Several young Homer hockey players got more than they bargained for this past weekend during a trip to Anchorage to play when they came across a homeless man in need of serious medical help. Their coaches say they stepped up and became an example of the kind of community Homer is.
The Homer High School hockey team was in Anchorage the weekend of Friday, Nov. 3 for three games. After their two games on Friday, their bus took them to the Fred Meyer on Northern Lights Boulevard for food. But four students — Charlie Menke, Douglas Dean, Tucker Weston and his younger brother Phinny Weston — wanted to go to the nearby Qdoba restaurant instead.
They began walking there from the bus, said Menke in a phone interview Tuesday. He said they noticed a trail of blood and several puddles as the crossed the street. Then they got to a median.
“That’s when we saw him,” he said.
Menke said a homeless Alaska Native man greeted them and talked normally with the group at first. He told them a man had tried to rob him for $20 inside Fred Meyer, and that he had punched the man, Menke said.
“Then we noticed that his hand was like, super bloody and there was blood all over the ground and stuff,” Menke said.
The man asked the boys for money for bandages, which Menke said they didn’t really have a lot of, so they invited him to come with them instead. The group made its way to Qdoba on East Benson Boulevard, where Menke said he went inside to grab napkins. He said he eventually got a medical kit from the restaurant’s manager. When he came back, out, Tucker Weston was on the phone with paramedics, having called 911, Menke said.
Head coach Chase Rockett and assistant coach Steve Nevak were at another restaurant when they got a call from the boys. Nevak headed over to Qdoba to be see what was going on.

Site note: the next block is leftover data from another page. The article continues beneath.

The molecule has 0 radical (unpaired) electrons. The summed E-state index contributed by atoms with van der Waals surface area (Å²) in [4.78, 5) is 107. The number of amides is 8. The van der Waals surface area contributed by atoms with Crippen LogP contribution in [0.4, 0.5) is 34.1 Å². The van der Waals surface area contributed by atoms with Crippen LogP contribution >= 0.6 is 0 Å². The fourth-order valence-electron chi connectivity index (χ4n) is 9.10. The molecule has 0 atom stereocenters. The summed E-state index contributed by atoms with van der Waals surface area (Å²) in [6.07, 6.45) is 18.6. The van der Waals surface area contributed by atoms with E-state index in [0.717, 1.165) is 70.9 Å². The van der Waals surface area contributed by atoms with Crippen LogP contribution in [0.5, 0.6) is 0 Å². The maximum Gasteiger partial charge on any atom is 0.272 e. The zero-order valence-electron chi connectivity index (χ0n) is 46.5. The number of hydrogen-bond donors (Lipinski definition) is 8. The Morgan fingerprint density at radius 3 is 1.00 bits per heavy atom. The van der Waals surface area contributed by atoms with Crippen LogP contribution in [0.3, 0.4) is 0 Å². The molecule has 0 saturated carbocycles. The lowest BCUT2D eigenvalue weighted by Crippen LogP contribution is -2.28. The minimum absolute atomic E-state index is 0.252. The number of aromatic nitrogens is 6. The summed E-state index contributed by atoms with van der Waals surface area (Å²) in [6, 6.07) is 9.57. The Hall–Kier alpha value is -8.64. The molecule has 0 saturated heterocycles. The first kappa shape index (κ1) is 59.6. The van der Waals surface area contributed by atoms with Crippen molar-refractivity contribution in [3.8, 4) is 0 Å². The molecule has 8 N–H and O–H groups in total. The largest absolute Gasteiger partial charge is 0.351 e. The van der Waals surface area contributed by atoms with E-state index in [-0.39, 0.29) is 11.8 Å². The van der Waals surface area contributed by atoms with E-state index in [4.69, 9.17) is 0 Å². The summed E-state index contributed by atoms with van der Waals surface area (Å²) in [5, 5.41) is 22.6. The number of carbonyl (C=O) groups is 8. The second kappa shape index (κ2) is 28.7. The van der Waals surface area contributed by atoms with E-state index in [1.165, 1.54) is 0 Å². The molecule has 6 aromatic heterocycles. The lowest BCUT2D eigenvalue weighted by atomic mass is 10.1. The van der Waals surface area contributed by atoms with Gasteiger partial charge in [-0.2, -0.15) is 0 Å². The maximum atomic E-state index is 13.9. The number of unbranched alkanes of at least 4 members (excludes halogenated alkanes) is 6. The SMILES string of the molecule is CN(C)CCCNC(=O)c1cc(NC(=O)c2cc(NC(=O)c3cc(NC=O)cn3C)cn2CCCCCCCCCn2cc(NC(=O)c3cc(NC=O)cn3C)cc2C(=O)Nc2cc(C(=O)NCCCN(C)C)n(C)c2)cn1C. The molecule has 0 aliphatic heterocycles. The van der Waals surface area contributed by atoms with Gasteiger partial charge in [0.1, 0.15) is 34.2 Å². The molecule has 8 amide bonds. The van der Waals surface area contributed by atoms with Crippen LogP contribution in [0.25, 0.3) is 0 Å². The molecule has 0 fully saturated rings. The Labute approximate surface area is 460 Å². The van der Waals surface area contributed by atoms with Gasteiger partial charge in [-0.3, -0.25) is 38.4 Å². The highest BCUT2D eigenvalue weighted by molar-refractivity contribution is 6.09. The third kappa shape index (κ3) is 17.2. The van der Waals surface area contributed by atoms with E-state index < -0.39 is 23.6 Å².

“On the way over, I did notice a blood trail,” Nevak said.
He also described large puddles of blood at a crosswalk and near a BP gas station he passed on the way.
“I saw Charlie with gloves and bandages … and he was cleaning up his wounds and cleaning him up,” Nevak said of his arrival.
He described the man’s wounds as “gruesome.” The man was also inebriated, and at one point was starting to get agitated as he was in pain, Menke said.
Nevak, who previously worked for the Alaska Native Medical Center through an Access to Recover grant, said he’s had experience working with vulnerable populations. He and Menke sat with the man and talked with him, keeping him calm until an ambulance arrived.
Once first responders got there, they told the group they could leave. Upon getting back to the team’s bus, they learned from the students who had gone into Fred Meyer that those students had seen trails of blood inside the store as well. Those were cleaned up by staff members, Nevak said the man told him.
Nevak said some of the students had questions and that the coaches talked the situation over with them. Of the group that went to the man’s aid, he said, “we should be proud.”
“Walking back over to the bus, the ambulance left, and the ambulance driver tipped his hat to us,” Nevak said.
Rep. Paul Seaton’s office has been made aware of the event and is currently considering how to recognize the students for their actions, a representative at the Juneau office said Tuesday.
“We didn’t really even like discuss it with each other at all,” Menke said of inviting the man to come with them. “We didn’t really talk about it at all, we just invited him to come with us because it was just our first instinct.”
Reach Megan Pacer at firstname.lastname@example.org.